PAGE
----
Opinion
School Climate & Safety Opinion

‘Listen to Native People': What K-12 Curricula Leave Out (Q&A)

February 12, 2019 4 min read
BRIC ARCHIVE
  • Save to favorites
  • Print

It’s been nearly a month since Omaha Nation Elder Nathan Phillips and Nicholas Sandmann, a white student from Covington Catholic High School, appeared to face off on the steps of the Lincoln Memorial in Washington. Phillips was there for the Indigenous People’s March and Sandmann for the March for Life. A bystander captured the moment when Sandmann appeared to be smirking at Phillips, and then posted it on Twitter. The image quickly provoked a fire hose of outrage. Soon, videos shot from multiple angles surfaced, revealing that Sandmann and his male classmates had been previously taunted by another group—the Black Hebrew Israelites. The videos also showed Covington students engaged in chants and tomahawk chops to the sound of Phillips playing the hand drum. And, suddenly, the narrative became more complicated. For many, the additional videos were evidence that the teen and his classmates were victims, not perpetrators of racism. The calls to move past the debate were swift. But many Native people have said, “Not so fast.” For Rebecca Nagle, a citizen of the Cherokee Nation, there were many lessons for educators. Education Week Editorial Intern Sasha Jones caught up with her recently to discuss them.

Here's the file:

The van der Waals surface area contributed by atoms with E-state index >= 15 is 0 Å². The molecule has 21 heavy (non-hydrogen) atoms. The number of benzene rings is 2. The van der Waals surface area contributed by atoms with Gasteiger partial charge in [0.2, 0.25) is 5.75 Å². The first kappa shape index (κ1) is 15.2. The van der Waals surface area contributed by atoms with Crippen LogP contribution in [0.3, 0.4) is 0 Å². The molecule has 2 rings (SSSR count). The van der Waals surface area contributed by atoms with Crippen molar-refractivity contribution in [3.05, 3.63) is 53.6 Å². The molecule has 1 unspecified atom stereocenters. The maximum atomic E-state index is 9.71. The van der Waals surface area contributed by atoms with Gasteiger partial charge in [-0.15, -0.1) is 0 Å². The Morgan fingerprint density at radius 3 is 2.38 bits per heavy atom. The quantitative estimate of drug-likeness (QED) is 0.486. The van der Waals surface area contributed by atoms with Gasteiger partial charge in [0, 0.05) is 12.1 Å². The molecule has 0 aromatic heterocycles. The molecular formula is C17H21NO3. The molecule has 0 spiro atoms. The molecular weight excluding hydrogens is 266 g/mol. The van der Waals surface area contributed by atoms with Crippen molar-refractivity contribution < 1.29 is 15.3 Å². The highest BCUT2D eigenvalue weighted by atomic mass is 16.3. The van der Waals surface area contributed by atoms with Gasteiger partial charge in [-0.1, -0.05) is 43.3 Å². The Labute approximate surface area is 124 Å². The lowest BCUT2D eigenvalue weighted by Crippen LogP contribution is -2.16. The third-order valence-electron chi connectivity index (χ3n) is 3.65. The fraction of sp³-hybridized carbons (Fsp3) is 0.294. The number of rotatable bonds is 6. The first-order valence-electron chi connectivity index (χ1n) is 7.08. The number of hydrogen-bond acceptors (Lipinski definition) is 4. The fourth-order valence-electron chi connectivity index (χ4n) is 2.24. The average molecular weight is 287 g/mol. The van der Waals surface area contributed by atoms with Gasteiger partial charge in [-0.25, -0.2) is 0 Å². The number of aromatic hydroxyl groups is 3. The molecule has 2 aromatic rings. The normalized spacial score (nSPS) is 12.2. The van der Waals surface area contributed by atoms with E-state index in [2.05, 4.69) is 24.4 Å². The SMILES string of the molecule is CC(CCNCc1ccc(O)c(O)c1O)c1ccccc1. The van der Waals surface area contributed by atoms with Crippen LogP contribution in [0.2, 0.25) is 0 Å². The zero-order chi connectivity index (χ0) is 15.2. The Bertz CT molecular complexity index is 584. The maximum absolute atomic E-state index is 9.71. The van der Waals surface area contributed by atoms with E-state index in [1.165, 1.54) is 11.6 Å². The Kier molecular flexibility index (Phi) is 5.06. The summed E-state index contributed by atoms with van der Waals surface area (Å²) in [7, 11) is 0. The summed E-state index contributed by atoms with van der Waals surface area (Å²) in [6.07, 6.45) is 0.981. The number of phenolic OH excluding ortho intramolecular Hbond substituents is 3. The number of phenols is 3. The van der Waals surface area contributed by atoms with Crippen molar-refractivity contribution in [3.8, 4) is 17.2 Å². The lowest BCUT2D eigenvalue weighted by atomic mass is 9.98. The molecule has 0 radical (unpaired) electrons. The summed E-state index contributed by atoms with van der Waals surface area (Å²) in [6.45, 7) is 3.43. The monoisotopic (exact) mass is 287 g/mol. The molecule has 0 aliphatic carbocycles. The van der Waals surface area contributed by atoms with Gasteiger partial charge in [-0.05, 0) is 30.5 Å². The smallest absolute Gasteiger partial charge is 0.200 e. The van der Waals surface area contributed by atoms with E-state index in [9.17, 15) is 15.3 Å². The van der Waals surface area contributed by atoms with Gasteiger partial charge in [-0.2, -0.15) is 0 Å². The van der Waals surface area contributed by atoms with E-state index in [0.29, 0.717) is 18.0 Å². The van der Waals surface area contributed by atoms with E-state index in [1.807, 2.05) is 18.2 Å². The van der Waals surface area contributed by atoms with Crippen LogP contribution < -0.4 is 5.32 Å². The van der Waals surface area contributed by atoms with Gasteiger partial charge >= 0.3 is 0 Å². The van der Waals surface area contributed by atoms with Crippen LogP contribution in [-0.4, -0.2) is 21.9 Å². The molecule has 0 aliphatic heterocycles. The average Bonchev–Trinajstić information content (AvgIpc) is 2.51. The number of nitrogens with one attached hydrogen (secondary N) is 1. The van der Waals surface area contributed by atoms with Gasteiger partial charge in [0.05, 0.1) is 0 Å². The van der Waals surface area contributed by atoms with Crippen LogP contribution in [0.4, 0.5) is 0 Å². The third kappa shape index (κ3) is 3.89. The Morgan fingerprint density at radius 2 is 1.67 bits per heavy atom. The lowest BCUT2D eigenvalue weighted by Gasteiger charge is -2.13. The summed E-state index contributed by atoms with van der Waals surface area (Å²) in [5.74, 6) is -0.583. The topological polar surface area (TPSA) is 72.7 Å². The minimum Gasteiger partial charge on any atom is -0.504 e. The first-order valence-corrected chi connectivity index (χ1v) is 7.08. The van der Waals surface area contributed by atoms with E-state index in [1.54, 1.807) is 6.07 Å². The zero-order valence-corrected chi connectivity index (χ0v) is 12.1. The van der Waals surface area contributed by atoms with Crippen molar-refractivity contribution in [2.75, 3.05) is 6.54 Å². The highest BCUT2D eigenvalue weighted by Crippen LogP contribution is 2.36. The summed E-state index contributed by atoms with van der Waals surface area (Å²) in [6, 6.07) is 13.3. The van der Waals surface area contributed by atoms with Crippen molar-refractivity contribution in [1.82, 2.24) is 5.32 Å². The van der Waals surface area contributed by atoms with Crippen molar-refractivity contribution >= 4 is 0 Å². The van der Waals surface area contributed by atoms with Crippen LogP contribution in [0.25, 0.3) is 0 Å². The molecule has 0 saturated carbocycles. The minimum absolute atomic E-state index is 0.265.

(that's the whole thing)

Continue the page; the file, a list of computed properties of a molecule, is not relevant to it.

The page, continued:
Many have argued that it’s time to move on from the encounter between the group of Covington Catholic High School students and members of the Indigenous People’s March. Why is anyone still talking about it, and why should educators still be thinking about it?

NAGLE: I think there’s a lot to take from it in terms of what educators and what our education system, in general, can do better. I think that the behavior of the Covington Catholic High School students, while unfortunate, is not rare and is reflective of larger problems within media and pop culture, but also K-12 curriculums, and what people are learning about Native Americans and what people aren’t.

What’s your response to the critics who say that it’s because some white students don’t often encounter students of color that they don’t know how to behave? Do you think that’s fair?

I can’t count how many times somebody has told me, “Oh, wow, you’re the first Native person I’ve ever met.” And you know what I say to that? That’s probably not true. It’s just the first time that you’re aware of it, because you’re meeting Native people all the time, we’re just invisible. So, you’re not coming to the conclusion that the person that you’re meeting is Native American. There are over five million Native people in the United States. The vast majority of us actually don’t live on reservations. We’re in urban areas. We’re in suburban areas. I think it’s helpful for students to be exposed to people who are not like them to build tolerance and to also learn. But you shouldn’t have to have those experiences to treat people who are different from you with respect, in my opinion.

What do you think the responsibility of schools is to teach tolerance?